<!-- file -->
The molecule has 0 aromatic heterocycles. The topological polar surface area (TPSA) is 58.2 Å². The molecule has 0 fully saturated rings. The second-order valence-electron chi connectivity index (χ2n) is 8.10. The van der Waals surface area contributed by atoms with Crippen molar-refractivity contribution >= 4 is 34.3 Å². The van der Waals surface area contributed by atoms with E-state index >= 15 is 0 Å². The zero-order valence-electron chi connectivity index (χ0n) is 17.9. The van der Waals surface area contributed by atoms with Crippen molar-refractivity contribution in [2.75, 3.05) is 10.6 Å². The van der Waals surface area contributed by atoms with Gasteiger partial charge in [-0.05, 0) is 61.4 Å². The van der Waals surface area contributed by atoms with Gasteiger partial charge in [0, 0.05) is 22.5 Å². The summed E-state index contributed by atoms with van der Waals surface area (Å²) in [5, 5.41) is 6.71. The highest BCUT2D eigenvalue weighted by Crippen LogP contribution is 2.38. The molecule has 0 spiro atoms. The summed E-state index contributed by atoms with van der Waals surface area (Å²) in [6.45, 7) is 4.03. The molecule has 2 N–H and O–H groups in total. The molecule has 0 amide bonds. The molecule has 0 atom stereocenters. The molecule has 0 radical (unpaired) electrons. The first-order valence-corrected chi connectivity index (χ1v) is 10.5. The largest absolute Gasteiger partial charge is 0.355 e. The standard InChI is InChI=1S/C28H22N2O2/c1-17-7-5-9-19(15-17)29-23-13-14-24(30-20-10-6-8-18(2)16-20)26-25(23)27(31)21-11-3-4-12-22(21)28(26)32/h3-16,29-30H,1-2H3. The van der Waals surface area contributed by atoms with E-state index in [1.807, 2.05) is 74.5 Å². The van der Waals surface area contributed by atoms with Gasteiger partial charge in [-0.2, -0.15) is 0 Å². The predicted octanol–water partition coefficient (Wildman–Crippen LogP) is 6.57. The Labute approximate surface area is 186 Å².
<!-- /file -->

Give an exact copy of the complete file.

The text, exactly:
The molecule has 0 aromatic heterocycles. The topological polar surface area (TPSA) is 58.2 Å². The molecule has 0 fully saturated rings. The second-order valence-electron chi connectivity index (χ2n) is 8.10. The van der Waals surface area contributed by atoms with Crippen molar-refractivity contribution >= 4 is 34.3 Å². The van der Waals surface area contributed by atoms with E-state index >= 15 is 0 Å². The zero-order valence-electron chi connectivity index (χ0n) is 17.9. The van der Waals surface area contributed by atoms with Crippen molar-refractivity contribution in [2.75, 3.05) is 10.6 Å². The van der Waals surface area contributed by atoms with Gasteiger partial charge in [-0.05, 0) is 61.4 Å². The van der Waals surface area contributed by atoms with Gasteiger partial charge in [0, 0.05) is 22.5 Å². The summed E-state index contributed by atoms with van der Waals surface area (Å²) in [5, 5.41) is 6.71. The highest BCUT2D eigenvalue weighted by Crippen LogP contribution is 2.38. The molecule has 0 spiro atoms. The summed E-state index contributed by atoms with van der Waals surface area (Å²) in [6.45, 7) is 4.03. The molecule has 2 N–H and O–H groups in total. The molecule has 0 amide bonds. The molecule has 0 atom stereocenters. The molecule has 0 radical (unpaired) electrons. The first-order valence-corrected chi connectivity index (χ1v) is 10.5. The largest absolute Gasteiger partial charge is 0.355 e. The standard InChI is InChI=1S/C28H22N2O2/c1-17-7-5-9-19(15-17)29-23-13-14-24(30-20-10-6-8-18(2)16-20)26-25(23)27(31)21-11-3-4-12-22(21)28(26)32/h3-16,29-30H,1-2H3. The van der Waals surface area contributed by atoms with E-state index in [1.807, 2.05) is 74.5 Å². The van der Waals surface area contributed by atoms with Gasteiger partial charge in [-0.2, -0.15) is 0 Å². The predicted octanol–water partition coefficient (Wildman–Crippen LogP) is 6.57. The Labute approximate surface area is 186 Å².